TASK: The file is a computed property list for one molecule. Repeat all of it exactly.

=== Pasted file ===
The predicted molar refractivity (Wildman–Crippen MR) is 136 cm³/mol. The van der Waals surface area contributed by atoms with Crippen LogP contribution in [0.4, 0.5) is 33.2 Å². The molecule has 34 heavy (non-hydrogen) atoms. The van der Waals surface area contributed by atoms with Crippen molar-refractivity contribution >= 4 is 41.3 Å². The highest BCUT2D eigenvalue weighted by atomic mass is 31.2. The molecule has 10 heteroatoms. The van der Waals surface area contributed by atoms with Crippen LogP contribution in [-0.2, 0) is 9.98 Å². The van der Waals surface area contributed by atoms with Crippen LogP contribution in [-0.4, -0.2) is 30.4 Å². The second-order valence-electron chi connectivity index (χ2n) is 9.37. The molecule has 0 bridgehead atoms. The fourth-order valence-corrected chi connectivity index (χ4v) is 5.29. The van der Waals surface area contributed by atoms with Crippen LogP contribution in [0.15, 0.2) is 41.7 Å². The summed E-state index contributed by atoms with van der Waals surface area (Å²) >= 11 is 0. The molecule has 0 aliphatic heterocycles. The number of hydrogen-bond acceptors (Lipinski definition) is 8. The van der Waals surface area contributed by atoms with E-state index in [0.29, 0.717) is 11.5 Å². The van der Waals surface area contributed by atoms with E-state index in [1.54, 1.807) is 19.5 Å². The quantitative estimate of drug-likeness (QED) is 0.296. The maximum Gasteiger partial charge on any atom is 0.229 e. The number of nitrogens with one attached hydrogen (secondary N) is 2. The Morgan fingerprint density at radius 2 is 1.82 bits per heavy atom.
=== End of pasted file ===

The predicted molar refractivity (Wildman–Crippen MR) is 136 cm³/mol. The van der Waals surface area contributed by atoms with Crippen LogP contribution in [0.4, 0.5) is 33.2 Å². The molecule has 34 heavy (non-hydrogen) atoms. The van der Waals surface area contributed by atoms with Crippen molar-refractivity contribution >= 4 is 41.3 Å². The highest BCUT2D eigenvalue weighted by atomic mass is 31.2. The molecule has 10 heteroatoms. The van der Waals surface area contributed by atoms with Crippen LogP contribution in [-0.2, 0) is 9.98 Å². The van der Waals surface area contributed by atoms with Crippen LogP contribution in [-0.4, -0.2) is 30.4 Å². The second-order valence-electron chi connectivity index (χ2n) is 9.37. The molecule has 0 bridgehead atoms. The fourth-order valence-corrected chi connectivity index (χ4v) is 5.29. The van der Waals surface area contributed by atoms with Crippen LogP contribution in [0.15, 0.2) is 41.7 Å². The summed E-state index contributed by atoms with van der Waals surface area (Å²) >= 11 is 0. The molecule has 0 aliphatic heterocycles. The number of hydrogen-bond acceptors (Lipinski definition) is 8. The van der Waals surface area contributed by atoms with E-state index in [0.29, 0.717) is 11.5 Å². The van der Waals surface area contributed by atoms with E-state index in [1.54, 1.807) is 19.5 Å². The quantitative estimate of drug-likeness (QED) is 0.296. The maximum Gasteiger partial charge on any atom is 0.229 e. The number of nitrogens with one attached hydrogen (secondary N) is 2. The Morgan fingerprint density at radius 2 is 1.82 bits per heavy atom.